A fatal heart condition found in Bedouin Arab children led researchers to discover genes that may be causing an array of heart problems.A team of researchers from the Weizmann Institute of Science in Rehovot, Israel, and the Sheba Medical Center in Tal Hashomer has identified a gene causing polymorphic ventricular tachycardia (PVT), a fatal heart condition. Characterized by a fast and irregular heartbeat, seizures, and in certain cases, sudden death, PVT primarily affects young children.
The mutation, which was found in a Bedouin tribe in Northern Israel, had previously caused the death of nine children in this tribe, in some cases from the same family.
“The new finding is expected to improve the screening for and treatment of this fatal disease, as well as opening a window to a better understanding of other heart conditions,” said Dr. Nili Avidan of the Weizmann Institute’s Department of Molecular Genetics. “We believe that mutations in this and other biochemically related genes may lie behind a number of as yet largely unsolved heart disorders.”
The team found that the disease is caused by a mutation in the gene known as Calsequestrin 2, which plays a vital role in the contraction and relaxation of the heart. The mutation impairs the ability of the CASQ2 protein to attract and release calcium ions upon demand.
The study was performed by doctoral student Hadas Lahat of the Danek Gartner Institute of Human Health Genetics in Israel, and her advisors and was published in the Journal of Human Genetics.
The study began when an eight-year-old girl in the tribe fainted following exercise, and was admitted to the Rambam Medical Center in Haifa. Her two younger brothers suffered from the same symptoms, and two other siblings had previously died of the disease.
While doctors believed that the children’s symptoms were due to tachycardia, they were unable to identify the precise cause. The family then turned to Prof. Michael Eldar, chief of the heart institute at the Sheba Medical Center who diagnosed the children as suffering from PVT. During his meeting with them, Eldar learned that several other families in the village had a similar medical history.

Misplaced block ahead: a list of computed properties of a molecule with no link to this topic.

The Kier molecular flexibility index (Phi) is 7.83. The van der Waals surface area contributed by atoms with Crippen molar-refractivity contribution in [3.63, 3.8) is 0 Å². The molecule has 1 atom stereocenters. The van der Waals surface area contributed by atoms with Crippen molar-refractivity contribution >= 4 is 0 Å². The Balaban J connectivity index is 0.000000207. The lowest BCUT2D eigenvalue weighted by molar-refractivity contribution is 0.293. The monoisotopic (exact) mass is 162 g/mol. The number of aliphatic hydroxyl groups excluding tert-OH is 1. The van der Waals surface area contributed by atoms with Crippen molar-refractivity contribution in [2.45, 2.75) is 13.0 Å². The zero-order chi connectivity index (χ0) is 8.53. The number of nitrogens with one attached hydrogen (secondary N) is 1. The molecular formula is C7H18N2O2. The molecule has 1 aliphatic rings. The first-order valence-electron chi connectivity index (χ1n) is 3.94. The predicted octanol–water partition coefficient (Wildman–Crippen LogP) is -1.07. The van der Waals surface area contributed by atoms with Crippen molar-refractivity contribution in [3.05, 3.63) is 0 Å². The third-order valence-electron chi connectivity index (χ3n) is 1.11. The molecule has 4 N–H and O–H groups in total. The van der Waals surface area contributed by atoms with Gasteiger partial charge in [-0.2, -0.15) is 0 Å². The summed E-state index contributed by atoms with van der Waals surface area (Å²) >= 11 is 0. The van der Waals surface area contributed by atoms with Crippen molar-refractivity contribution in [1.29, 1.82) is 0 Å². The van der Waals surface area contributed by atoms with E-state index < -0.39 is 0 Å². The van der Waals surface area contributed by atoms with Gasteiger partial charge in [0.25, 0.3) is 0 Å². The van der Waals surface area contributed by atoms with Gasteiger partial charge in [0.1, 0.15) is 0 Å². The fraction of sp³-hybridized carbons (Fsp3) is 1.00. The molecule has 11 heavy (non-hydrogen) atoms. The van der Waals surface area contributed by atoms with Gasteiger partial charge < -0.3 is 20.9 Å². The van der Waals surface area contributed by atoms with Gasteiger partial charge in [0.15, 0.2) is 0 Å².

The girl’s family belongs to a Bedouin community in northern Israel, thought to be the descendants of three brothers who had settled there more than 200 years ago. The nature of the disease and the common Bedouin custom of familial intermarriage alerted researchers to possible genetic involvement.
Hypothesizing that one of these brothers had harbored a genetic mutation, Lahat visited the community and tested the families. It appeared she was on the right track. In seven families alone, thirteen children were identified as having PVT and were given appropriate medication. Nine untreated children in these families had earlier died from this condition.
The researchers had yet to identify the exact gene responsible for PVT from a possible 80 candidate genes, but information was available for only half of the 80 suspect genes. Lahat and her supervisor, Dr. Elon Pras, decided to approach Weizmann Institute scientists for help.
Scientists at Weizmann initially had little success, yet as the Human Genome Project that maps the human gene pool generated new information at an increasing speed, the researchers came upon the newly mapped gene, Calsequestrin 2. The CASQ2 protein appeared as a good candidate because it serves as a calcium ion reservoir in heart muscle cells. By binding, holding, and releasing calcium ions, the CASQ2 protein could thus play a key role in the contraction and relaxation of heart muscles.
The researchers soon found that the children suffering from PVT had a mutation in their CASQ2 gene, and were able to pinpoint how things had earlier gone wrong in those who had died.